1887
Volume 12, Issue 3
  • ISSN 1871-1340
  • E-ISSN: 1871-1375
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    Verb morphology in speakers with agrammatic aphasia

    Language production of English past participles

  • Author(s): Tina Marusch 1, 2, 3 , Lena Ann Jäger 3 , Frank Burchert 3  and Lyndsey Nickels 2
  • View Affiliations Hide Affiliations
    Affiliations:
    1 International Doctorate for Experimental Approaches to Language and Brain (IDEALAB), Macquarie University, Sydney (AU), Universities of Groningen (NL), Newcastle (UK), Potsdam (GE), & Trento (IT)
    2 ARC Centre of Excellence in Cognition and its Disorders (CCD), Macquarie University, Syndey, Australia
    3 Department of Linguistics, University of Potsdam
  • Source: The Mental Lexicon, Volume 12, Issue 3, Jan 2017, p. 373 - 403
  • DOI: https://doi.org/10.1075/ml.17006.mar
    • Version of Record published : 16 Mar 2018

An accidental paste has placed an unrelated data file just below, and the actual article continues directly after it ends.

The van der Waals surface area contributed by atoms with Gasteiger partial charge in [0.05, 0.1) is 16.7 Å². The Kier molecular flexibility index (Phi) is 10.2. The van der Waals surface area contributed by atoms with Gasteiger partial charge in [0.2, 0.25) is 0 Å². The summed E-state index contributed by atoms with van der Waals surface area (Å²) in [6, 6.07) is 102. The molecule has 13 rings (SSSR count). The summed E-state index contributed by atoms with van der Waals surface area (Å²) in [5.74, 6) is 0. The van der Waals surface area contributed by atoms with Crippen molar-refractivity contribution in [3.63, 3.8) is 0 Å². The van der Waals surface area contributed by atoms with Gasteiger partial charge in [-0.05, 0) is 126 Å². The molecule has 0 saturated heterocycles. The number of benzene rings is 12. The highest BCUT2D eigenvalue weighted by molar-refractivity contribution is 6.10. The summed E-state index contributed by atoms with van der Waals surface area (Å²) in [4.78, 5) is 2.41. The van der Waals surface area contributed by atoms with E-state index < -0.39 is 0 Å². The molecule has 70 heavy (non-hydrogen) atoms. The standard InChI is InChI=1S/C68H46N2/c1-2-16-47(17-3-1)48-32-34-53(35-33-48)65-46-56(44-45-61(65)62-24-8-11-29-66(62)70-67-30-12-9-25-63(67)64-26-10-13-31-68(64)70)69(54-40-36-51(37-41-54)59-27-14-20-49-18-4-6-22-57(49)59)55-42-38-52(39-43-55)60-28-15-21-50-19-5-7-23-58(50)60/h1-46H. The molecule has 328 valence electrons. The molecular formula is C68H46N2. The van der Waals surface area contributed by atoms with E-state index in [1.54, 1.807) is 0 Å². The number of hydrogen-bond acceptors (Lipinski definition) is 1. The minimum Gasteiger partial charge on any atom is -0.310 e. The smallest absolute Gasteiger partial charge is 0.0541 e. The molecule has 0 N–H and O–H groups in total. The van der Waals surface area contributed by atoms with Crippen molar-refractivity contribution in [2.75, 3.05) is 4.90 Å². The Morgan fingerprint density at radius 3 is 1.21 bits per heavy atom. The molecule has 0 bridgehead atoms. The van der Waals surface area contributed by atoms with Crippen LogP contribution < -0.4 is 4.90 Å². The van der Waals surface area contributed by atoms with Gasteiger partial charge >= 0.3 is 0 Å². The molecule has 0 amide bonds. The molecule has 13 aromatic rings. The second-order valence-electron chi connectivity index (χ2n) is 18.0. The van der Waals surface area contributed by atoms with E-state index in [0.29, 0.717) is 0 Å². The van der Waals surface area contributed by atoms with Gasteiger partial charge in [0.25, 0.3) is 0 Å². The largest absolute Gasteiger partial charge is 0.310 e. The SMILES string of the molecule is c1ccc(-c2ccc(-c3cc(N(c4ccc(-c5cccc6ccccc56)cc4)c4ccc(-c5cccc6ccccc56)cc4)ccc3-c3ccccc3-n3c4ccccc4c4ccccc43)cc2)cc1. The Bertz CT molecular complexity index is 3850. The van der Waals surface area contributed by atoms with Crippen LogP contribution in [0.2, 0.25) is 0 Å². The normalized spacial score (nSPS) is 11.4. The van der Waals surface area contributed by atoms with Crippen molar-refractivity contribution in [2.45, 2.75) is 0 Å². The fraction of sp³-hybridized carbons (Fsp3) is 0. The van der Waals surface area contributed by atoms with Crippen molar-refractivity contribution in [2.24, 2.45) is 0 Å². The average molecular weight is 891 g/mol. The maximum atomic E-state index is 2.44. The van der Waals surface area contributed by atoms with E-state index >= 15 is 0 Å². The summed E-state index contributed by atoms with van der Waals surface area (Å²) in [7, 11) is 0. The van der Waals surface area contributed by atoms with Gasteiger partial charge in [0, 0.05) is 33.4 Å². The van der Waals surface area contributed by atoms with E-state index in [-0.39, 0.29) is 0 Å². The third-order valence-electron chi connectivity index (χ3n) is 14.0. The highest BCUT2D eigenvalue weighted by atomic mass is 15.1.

Abstract

This paper reports an investigation of the production of verb morphology in English speakers with agrammatic aphasia. Our main goal was to test four accounts of the processing of (ir-)regularity by quantifying regularity using affix type and the presence or absence of stem changes.

Production accuracy of regular, mixed and two types of irregular past participles (irregular 1, irregular 2) was tested in English using a sentence completion task with a group of five speakers with agrammatic aphasia.

The results showed significant effects on production accuracy of whether the verb required a stem change and of time reference frame but no effect of affix type: past participles that required stem changes (mixed and irregular 2 past participles) were more difficult to produce than past participles that did not change their stem (regular and irregular 1 past participles). Moreover, the production of present continuous forms was more accurate compared to past participle forms.

These results suggest that a categorical conception of regular versus irregular is over-simplified, as accuracy was best predicted by stem change rather than by regularity. This is a finding most consistent with the Stem-based Assembly model.

The results of this study have implications for the design and selection of stimuli in future experiments: Experimental stimuli need to be controlled for stem changes and affix type rather than assuming that irregular verbs are homogeneous.

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